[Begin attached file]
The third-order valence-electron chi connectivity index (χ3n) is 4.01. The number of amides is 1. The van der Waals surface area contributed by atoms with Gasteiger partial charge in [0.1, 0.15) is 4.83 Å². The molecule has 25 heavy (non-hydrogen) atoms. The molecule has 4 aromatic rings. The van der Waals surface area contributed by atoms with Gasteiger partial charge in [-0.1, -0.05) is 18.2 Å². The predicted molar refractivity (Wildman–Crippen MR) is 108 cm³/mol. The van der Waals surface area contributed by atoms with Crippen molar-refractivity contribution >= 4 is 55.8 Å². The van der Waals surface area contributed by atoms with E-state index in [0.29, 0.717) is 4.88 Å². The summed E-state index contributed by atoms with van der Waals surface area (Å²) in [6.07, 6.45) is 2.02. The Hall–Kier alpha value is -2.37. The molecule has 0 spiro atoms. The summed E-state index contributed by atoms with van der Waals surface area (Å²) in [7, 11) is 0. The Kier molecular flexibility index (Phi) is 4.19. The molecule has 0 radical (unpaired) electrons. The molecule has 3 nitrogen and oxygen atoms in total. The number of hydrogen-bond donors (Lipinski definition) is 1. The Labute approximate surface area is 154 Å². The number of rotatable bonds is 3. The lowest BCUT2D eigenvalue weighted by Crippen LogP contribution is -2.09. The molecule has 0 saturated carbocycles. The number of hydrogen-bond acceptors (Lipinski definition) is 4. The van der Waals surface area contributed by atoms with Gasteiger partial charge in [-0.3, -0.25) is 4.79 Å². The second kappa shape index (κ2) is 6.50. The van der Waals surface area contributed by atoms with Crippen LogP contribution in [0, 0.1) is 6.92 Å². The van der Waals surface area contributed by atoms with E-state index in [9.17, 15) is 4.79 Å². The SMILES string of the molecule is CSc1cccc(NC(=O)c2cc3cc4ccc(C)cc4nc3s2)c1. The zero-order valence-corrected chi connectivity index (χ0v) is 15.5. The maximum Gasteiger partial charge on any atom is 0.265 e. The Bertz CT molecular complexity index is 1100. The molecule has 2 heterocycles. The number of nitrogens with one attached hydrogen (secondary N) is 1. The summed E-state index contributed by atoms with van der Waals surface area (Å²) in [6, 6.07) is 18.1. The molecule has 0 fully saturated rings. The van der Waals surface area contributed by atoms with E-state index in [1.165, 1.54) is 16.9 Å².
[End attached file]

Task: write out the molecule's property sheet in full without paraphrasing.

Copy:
The third-order valence-electron chi connectivity index (χ3n) is 4.01. The number of amides is 1. The van der Waals surface area contributed by atoms with Gasteiger partial charge in [0.1, 0.15) is 4.83 Å². The molecule has 25 heavy (non-hydrogen) atoms. The molecule has 4 aromatic rings. The van der Waals surface area contributed by atoms with Gasteiger partial charge in [-0.1, -0.05) is 18.2 Å². The predicted molar refractivity (Wildman–Crippen MR) is 108 cm³/mol. The van der Waals surface area contributed by atoms with Crippen molar-refractivity contribution >= 4 is 55.8 Å². The van der Waals surface area contributed by atoms with E-state index in [0.29, 0.717) is 4.88 Å². The summed E-state index contributed by atoms with van der Waals surface area (Å²) in [6.07, 6.45) is 2.02. The Hall–Kier alpha value is -2.37. The molecule has 0 spiro atoms. The summed E-state index contributed by atoms with van der Waals surface area (Å²) in [7, 11) is 0. The Kier molecular flexibility index (Phi) is 4.19. The molecule has 0 radical (unpaired) electrons. The molecule has 3 nitrogen and oxygen atoms in total. The number of hydrogen-bond donors (Lipinski definition) is 1. The Labute approximate surface area is 154 Å². The number of rotatable bonds is 3. The lowest BCUT2D eigenvalue weighted by Crippen LogP contribution is -2.09. The molecule has 0 saturated carbocycles. The number of hydrogen-bond acceptors (Lipinski definition) is 4. The van der Waals surface area contributed by atoms with Gasteiger partial charge in [-0.3, -0.25) is 4.79 Å². The second kappa shape index (κ2) is 6.50. The van der Waals surface area contributed by atoms with Crippen LogP contribution in [0, 0.1) is 6.92 Å². The van der Waals surface area contributed by atoms with E-state index in [9.17, 15) is 4.79 Å². The SMILES string of the molecule is CSc1cccc(NC(=O)c2cc3cc4ccc(C)cc4nc3s2)c1. The zero-order valence-corrected chi connectivity index (χ0v) is 15.5. The maximum Gasteiger partial charge on any atom is 0.265 e. The Bertz CT molecular complexity index is 1100. The molecule has 2 heterocycles. The number of nitrogens with one attached hydrogen (secondary N) is 1. The summed E-state index contributed by atoms with van der Waals surface area (Å²) in [6, 6.07) is 18.1. The molecule has 0 fully saturated rings. The van der Waals surface area contributed by atoms with E-state index in [1.165, 1.54) is 16.9 Å².